Porter has made a name for himself as the composer of original music for the award-winning AMC series Breaking Bad. By turns tragic, perplexing, funny, and demented, it’s a startling and stunning study of transformation. Porter’s unconventional score doesn’t embellish the visual narrative. Rather, it surrounds it like weather.

The Breaking Bad score has an elemental feel—grainy, gritty, metallic, hollow. It clanks, whooshes, and whines, breathes, buzzes, and sputters. Porter says the biggest decision he made early on was to steer clear of the traditional orchestral instruments commonly used in TV and film music. “The show was so arresting and so different. And, to boot, it had its roots in science and in Walter White’s very methodical brain,” he says. “I wanted to do something that involved electronics and combinations of world instruments that would never in the real world be playing in the same room—anything that felt a little disjointed, a little uncomfortable. I wanted as little as possible of what I was doing to be expected.”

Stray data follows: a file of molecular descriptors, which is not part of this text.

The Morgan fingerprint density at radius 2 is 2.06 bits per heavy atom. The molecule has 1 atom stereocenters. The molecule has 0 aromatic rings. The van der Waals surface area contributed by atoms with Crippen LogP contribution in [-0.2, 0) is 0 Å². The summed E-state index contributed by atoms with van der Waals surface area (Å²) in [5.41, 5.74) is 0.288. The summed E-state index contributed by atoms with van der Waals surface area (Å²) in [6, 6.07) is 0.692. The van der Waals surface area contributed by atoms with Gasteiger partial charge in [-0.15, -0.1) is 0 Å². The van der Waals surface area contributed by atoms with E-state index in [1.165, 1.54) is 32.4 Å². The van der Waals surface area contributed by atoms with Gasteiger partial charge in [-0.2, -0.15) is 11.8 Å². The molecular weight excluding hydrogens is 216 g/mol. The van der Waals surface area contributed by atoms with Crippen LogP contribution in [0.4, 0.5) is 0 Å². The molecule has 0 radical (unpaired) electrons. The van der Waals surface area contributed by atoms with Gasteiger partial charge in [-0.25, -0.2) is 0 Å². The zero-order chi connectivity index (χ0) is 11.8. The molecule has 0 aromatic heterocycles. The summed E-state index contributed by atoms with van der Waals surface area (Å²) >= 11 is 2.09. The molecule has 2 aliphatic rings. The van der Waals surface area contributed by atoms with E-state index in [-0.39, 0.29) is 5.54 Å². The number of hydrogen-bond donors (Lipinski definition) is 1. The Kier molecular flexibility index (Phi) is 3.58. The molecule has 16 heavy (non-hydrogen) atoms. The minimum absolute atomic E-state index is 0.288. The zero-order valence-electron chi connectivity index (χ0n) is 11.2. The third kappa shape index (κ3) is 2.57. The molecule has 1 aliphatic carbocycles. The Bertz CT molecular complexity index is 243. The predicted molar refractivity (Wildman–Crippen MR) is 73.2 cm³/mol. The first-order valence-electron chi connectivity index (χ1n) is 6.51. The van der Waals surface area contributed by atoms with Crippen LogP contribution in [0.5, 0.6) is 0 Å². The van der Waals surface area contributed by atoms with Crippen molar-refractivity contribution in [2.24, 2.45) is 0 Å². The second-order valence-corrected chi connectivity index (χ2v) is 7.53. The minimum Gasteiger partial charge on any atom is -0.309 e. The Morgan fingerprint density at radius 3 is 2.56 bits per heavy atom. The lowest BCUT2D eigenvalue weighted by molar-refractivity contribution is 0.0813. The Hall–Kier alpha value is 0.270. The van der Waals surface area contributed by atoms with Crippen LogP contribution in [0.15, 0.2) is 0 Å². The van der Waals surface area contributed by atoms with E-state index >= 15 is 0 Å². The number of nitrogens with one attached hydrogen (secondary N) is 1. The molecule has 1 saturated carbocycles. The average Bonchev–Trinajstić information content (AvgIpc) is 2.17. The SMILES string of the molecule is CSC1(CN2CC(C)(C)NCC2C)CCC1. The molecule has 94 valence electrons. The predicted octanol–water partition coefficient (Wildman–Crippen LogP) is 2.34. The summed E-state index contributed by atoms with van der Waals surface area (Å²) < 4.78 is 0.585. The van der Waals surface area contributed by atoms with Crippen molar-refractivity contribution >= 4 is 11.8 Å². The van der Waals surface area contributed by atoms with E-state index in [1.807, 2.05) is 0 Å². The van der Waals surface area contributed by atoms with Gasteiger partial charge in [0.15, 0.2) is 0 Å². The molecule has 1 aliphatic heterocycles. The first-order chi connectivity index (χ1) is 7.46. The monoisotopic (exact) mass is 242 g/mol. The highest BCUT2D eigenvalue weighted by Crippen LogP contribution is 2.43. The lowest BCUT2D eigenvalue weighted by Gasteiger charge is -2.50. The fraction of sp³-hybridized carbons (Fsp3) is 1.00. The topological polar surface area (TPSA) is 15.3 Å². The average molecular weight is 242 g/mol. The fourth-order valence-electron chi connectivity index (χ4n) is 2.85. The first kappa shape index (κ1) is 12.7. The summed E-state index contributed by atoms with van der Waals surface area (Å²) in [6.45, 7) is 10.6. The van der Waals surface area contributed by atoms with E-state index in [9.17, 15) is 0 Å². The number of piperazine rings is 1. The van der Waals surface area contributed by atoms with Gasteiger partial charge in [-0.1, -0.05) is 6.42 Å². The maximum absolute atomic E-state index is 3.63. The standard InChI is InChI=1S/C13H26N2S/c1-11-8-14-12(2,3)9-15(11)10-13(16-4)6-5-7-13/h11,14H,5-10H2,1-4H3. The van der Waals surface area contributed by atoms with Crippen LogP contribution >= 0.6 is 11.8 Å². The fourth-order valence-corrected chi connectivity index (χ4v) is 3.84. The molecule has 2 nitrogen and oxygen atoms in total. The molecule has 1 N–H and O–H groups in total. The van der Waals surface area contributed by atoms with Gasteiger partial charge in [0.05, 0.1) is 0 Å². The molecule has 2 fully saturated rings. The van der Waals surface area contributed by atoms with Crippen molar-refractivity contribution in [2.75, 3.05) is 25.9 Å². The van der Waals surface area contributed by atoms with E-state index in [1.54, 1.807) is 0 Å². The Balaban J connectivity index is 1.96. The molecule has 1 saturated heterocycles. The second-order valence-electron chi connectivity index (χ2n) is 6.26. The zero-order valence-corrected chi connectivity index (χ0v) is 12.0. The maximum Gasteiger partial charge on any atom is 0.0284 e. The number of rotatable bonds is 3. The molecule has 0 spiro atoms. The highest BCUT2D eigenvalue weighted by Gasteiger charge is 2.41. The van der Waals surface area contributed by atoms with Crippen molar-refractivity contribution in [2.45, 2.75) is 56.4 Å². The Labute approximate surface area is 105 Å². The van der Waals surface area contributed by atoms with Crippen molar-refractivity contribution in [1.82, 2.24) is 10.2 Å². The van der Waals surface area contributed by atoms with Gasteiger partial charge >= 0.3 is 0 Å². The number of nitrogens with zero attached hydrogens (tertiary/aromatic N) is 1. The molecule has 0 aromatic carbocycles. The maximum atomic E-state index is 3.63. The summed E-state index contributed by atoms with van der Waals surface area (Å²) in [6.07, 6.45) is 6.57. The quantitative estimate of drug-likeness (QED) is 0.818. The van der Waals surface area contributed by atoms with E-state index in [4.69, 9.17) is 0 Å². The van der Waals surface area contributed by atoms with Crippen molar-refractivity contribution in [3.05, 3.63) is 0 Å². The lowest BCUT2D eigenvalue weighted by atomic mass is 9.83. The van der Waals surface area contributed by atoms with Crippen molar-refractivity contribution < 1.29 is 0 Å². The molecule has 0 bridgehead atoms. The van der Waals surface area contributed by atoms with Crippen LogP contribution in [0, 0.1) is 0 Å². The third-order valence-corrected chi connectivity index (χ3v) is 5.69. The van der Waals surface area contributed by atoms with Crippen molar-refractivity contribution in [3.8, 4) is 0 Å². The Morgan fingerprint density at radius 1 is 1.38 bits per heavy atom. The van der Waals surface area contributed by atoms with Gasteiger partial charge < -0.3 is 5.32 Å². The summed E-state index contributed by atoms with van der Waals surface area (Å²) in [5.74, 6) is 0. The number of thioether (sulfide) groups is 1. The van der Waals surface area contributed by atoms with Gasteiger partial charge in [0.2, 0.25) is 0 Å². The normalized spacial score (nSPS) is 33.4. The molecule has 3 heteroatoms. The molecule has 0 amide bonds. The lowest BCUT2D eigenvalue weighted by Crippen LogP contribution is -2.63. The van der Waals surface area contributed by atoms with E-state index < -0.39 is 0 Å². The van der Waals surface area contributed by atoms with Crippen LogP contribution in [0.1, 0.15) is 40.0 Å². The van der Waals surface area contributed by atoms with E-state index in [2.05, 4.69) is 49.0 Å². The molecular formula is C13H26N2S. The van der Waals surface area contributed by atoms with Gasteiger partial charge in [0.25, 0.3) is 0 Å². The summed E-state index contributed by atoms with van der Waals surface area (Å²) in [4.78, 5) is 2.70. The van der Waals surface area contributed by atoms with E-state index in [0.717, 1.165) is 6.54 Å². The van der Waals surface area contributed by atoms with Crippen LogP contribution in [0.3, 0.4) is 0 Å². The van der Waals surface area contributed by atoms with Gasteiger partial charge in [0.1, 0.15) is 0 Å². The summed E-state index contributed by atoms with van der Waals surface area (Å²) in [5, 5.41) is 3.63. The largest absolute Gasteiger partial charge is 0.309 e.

Take, for instance, the melody of the title theme. It’s voiced by a resonator guitar before being taken up mid-phrase by a gonged instrument. Despite the stark contrast in the timbre of each, the movement is so seamless that it’s not so much a transition between instruments as a transfiguration. For the percussion, Porter turned to something completely original—gas tanks junked from old cars.

There’s a good story behind that. When Porter first moved to Los Angeles, he had an older sports car that needed a lot of work. (It still does.) He needed work, too, but wasn’t finding it, so he would hang out at his mechanic’s in Santa Monica. That’s where he discovered the gas tanks in a heap of car parts. He experimented with them, striking them with tympani mallets and filling them with varying amounts of water to produce different timbres and pitches. The results were surprisingly melodic.

Porter uses a number of naturally occurring sounds—ticking clocks, desert insects, hospital respirators—which he processes electronically to blend them into the score. “The ‘found sounds’ add a level of quiet and subtle tension,” he says. “I do a lot of sculpting of almost every sound that I use when scoring Breaking Bad.” He’s not shy, he says, when it comes to using compression, distortion, and bit-rate reduction to create the exact sound he wants.